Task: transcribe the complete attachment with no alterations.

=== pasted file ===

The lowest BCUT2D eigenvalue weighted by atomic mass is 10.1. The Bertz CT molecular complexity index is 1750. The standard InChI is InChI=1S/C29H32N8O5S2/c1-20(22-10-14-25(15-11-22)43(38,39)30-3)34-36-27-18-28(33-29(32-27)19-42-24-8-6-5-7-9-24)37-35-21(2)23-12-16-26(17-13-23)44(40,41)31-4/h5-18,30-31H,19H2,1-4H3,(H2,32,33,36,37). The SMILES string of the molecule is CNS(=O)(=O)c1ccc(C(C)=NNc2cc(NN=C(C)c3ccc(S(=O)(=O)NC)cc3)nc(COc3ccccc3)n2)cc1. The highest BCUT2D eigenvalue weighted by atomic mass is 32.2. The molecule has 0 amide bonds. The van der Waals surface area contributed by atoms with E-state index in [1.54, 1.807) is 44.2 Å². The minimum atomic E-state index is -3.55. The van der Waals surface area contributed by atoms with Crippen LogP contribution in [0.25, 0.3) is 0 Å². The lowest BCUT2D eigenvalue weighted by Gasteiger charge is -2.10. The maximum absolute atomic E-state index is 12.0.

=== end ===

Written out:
The lowest BCUT2D eigenvalue weighted by atomic mass is 10.1. The Bertz CT molecular complexity index is 1750. The standard InChI is InChI=1S/C29H32N8O5S2/c1-20(22-10-14-25(15-11-22)43(38,39)30-3)34-36-27-18-28(33-29(32-27)19-42-24-8-6-5-7-9-24)37-35-21(2)23-12-16-26(17-13-23)44(40,41)31-4/h5-18,30-31H,19H2,1-4H3,(H2,32,33,36,37). The SMILES string of the molecule is CNS(=O)(=O)c1ccc(C(C)=NNc2cc(NN=C(C)c3ccc(S(=O)(=O)NC)cc3)nc(COc3ccccc3)n2)cc1. The highest BCUT2D eigenvalue weighted by atomic mass is 32.2. The molecule has 0 amide bonds. The van der Waals surface area contributed by atoms with E-state index in [1.54, 1.807) is 44.2 Å². The minimum atomic E-state index is -3.55. The van der Waals surface area contributed by atoms with Crippen LogP contribution in [0.25, 0.3) is 0 Å². The lowest BCUT2D eigenvalue weighted by Gasteiger charge is -2.10. The maximum absolute atomic E-state index is 12.0.